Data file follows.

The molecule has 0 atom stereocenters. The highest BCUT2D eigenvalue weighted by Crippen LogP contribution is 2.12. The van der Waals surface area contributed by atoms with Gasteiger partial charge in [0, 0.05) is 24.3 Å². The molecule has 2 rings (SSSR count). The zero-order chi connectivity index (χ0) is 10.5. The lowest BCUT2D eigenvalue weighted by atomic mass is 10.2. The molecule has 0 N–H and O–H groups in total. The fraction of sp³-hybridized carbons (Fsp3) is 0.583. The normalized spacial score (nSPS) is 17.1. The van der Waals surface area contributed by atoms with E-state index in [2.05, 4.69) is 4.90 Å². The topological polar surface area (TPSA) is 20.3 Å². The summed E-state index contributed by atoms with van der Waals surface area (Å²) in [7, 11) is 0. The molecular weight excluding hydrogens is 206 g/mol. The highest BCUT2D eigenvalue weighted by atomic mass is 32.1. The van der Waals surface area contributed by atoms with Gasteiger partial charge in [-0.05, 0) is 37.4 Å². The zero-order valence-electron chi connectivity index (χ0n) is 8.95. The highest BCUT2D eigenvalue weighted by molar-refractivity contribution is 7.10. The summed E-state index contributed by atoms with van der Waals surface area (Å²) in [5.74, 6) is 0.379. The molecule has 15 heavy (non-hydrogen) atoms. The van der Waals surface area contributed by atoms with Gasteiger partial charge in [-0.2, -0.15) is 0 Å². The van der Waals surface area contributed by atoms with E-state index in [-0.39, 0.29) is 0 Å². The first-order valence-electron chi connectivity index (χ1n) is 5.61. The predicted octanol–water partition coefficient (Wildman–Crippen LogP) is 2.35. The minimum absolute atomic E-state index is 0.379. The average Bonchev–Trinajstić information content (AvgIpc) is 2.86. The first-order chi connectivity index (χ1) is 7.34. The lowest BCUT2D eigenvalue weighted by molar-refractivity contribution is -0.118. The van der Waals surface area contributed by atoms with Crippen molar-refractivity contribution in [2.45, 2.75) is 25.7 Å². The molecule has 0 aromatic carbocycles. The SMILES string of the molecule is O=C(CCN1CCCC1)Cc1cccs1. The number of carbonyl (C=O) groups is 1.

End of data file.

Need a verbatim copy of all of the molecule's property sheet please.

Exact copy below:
The molecule has 0 atom stereocenters. The highest BCUT2D eigenvalue weighted by Crippen LogP contribution is 2.12. The van der Waals surface area contributed by atoms with Gasteiger partial charge in [0, 0.05) is 24.3 Å². The molecule has 2 rings (SSSR count). The zero-order chi connectivity index (χ0) is 10.5. The lowest BCUT2D eigenvalue weighted by atomic mass is 10.2. The molecule has 0 N–H and O–H groups in total. The fraction of sp³-hybridized carbons (Fsp3) is 0.583. The normalized spacial score (nSPS) is 17.1. The van der Waals surface area contributed by atoms with E-state index in [2.05, 4.69) is 4.90 Å². The topological polar surface area (TPSA) is 20.3 Å². The summed E-state index contributed by atoms with van der Waals surface area (Å²) in [7, 11) is 0. The molecular weight excluding hydrogens is 206 g/mol. The highest BCUT2D eigenvalue weighted by atomic mass is 32.1. The van der Waals surface area contributed by atoms with Gasteiger partial charge in [-0.05, 0) is 37.4 Å². The zero-order valence-electron chi connectivity index (χ0n) is 8.95. The highest BCUT2D eigenvalue weighted by molar-refractivity contribution is 7.10. The summed E-state index contributed by atoms with van der Waals surface area (Å²) in [5.74, 6) is 0.379. The molecule has 15 heavy (non-hydrogen) atoms. The van der Waals surface area contributed by atoms with Gasteiger partial charge in [-0.2, -0.15) is 0 Å². The van der Waals surface area contributed by atoms with E-state index in [-0.39, 0.29) is 0 Å². The first-order valence-electron chi connectivity index (χ1n) is 5.61. The predicted octanol–water partition coefficient (Wildman–Crippen LogP) is 2.35. The minimum absolute atomic E-state index is 0.379. The average Bonchev–Trinajstić information content (AvgIpc) is 2.86. The first-order chi connectivity index (χ1) is 7.34. The lowest BCUT2D eigenvalue weighted by molar-refractivity contribution is -0.118. The van der Waals surface area contributed by atoms with Crippen molar-refractivity contribution in [2.45, 2.75) is 25.7 Å². The molecule has 0 aromatic carbocycles. The SMILES string of the molecule is O=C(CCN1CCCC1)Cc1cccs1. The number of carbonyl (C=O) groups is 1.